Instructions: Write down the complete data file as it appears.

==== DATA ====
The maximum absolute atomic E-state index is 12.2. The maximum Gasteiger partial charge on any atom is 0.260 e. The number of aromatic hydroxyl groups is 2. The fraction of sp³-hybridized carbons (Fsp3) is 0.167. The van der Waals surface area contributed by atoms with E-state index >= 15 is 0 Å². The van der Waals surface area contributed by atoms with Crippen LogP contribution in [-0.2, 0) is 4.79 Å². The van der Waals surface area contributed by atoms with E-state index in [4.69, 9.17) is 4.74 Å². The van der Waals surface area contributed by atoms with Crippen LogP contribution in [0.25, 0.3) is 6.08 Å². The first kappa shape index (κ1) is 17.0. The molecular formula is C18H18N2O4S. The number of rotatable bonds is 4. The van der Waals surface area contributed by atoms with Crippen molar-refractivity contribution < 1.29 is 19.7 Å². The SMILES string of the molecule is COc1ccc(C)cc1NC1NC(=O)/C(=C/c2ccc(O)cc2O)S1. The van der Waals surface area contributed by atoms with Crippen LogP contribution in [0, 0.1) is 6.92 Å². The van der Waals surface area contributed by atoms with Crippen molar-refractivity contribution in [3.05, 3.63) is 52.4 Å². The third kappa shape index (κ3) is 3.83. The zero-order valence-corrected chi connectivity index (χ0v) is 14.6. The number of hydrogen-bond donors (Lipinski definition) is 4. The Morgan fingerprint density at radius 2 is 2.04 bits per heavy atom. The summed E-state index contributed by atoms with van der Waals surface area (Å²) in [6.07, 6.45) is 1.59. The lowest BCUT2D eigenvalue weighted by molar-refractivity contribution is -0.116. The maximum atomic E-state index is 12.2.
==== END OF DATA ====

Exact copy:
The maximum absolute atomic E-state index is 12.2. The maximum Gasteiger partial charge on any atom is 0.260 e. The number of aromatic hydroxyl groups is 2. The fraction of sp³-hybridized carbons (Fsp3) is 0.167. The van der Waals surface area contributed by atoms with E-state index >= 15 is 0 Å². The van der Waals surface area contributed by atoms with Crippen LogP contribution in [-0.2, 0) is 4.79 Å². The van der Waals surface area contributed by atoms with E-state index in [4.69, 9.17) is 4.74 Å². The van der Waals surface area contributed by atoms with Crippen LogP contribution in [0.25, 0.3) is 6.08 Å². The first kappa shape index (κ1) is 17.0. The molecular formula is C18H18N2O4S. The number of rotatable bonds is 4. The van der Waals surface area contributed by atoms with Crippen molar-refractivity contribution < 1.29 is 19.7 Å². The SMILES string of the molecule is COc1ccc(C)cc1NC1NC(=O)/C(=C/c2ccc(O)cc2O)S1. The van der Waals surface area contributed by atoms with Crippen LogP contribution in [0, 0.1) is 6.92 Å². The van der Waals surface area contributed by atoms with Crippen molar-refractivity contribution in [3.05, 3.63) is 52.4 Å². The third kappa shape index (κ3) is 3.83. The zero-order valence-corrected chi connectivity index (χ0v) is 14.6. The number of hydrogen-bond donors (Lipinski definition) is 4. The Morgan fingerprint density at radius 2 is 2.04 bits per heavy atom. The summed E-state index contributed by atoms with van der Waals surface area (Å²) in [6.07, 6.45) is 1.59. The lowest BCUT2D eigenvalue weighted by molar-refractivity contribution is -0.116. The maximum atomic E-state index is 12.2.